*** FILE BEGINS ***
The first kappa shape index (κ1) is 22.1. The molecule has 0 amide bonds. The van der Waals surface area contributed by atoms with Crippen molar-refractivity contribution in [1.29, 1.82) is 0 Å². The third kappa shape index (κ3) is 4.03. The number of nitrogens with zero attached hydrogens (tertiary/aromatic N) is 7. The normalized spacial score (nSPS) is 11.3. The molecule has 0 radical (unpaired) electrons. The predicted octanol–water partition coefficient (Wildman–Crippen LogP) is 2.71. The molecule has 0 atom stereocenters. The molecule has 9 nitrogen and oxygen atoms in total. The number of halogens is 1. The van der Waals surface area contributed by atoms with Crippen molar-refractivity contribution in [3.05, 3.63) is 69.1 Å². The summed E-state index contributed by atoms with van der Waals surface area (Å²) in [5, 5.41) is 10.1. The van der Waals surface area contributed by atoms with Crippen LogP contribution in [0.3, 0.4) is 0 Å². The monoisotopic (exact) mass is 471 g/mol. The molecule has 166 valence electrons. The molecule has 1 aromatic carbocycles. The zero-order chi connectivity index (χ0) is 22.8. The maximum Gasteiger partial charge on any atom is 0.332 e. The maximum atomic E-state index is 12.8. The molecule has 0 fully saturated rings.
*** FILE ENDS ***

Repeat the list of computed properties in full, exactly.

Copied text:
The first kappa shape index (κ1) is 22.1. The molecule has 0 amide bonds. The van der Waals surface area contributed by atoms with Crippen molar-refractivity contribution in [1.29, 1.82) is 0 Å². The third kappa shape index (κ3) is 4.03. The number of nitrogens with zero attached hydrogens (tertiary/aromatic N) is 7. The normalized spacial score (nSPS) is 11.3. The molecule has 0 radical (unpaired) electrons. The predicted octanol–water partition coefficient (Wildman–Crippen LogP) is 2.71. The molecule has 0 atom stereocenters. The molecule has 9 nitrogen and oxygen atoms in total. The number of halogens is 1. The van der Waals surface area contributed by atoms with Crippen molar-refractivity contribution in [3.05, 3.63) is 69.1 Å². The summed E-state index contributed by atoms with van der Waals surface area (Å²) in [5, 5.41) is 10.1. The van der Waals surface area contributed by atoms with Crippen LogP contribution in [0.3, 0.4) is 0 Å². The monoisotopic (exact) mass is 471 g/mol. The molecule has 166 valence electrons. The molecule has 1 aromatic carbocycles. The zero-order chi connectivity index (χ0) is 22.8. The maximum Gasteiger partial charge on any atom is 0.332 e. The maximum atomic E-state index is 12.8. The molecule has 0 fully saturated rings.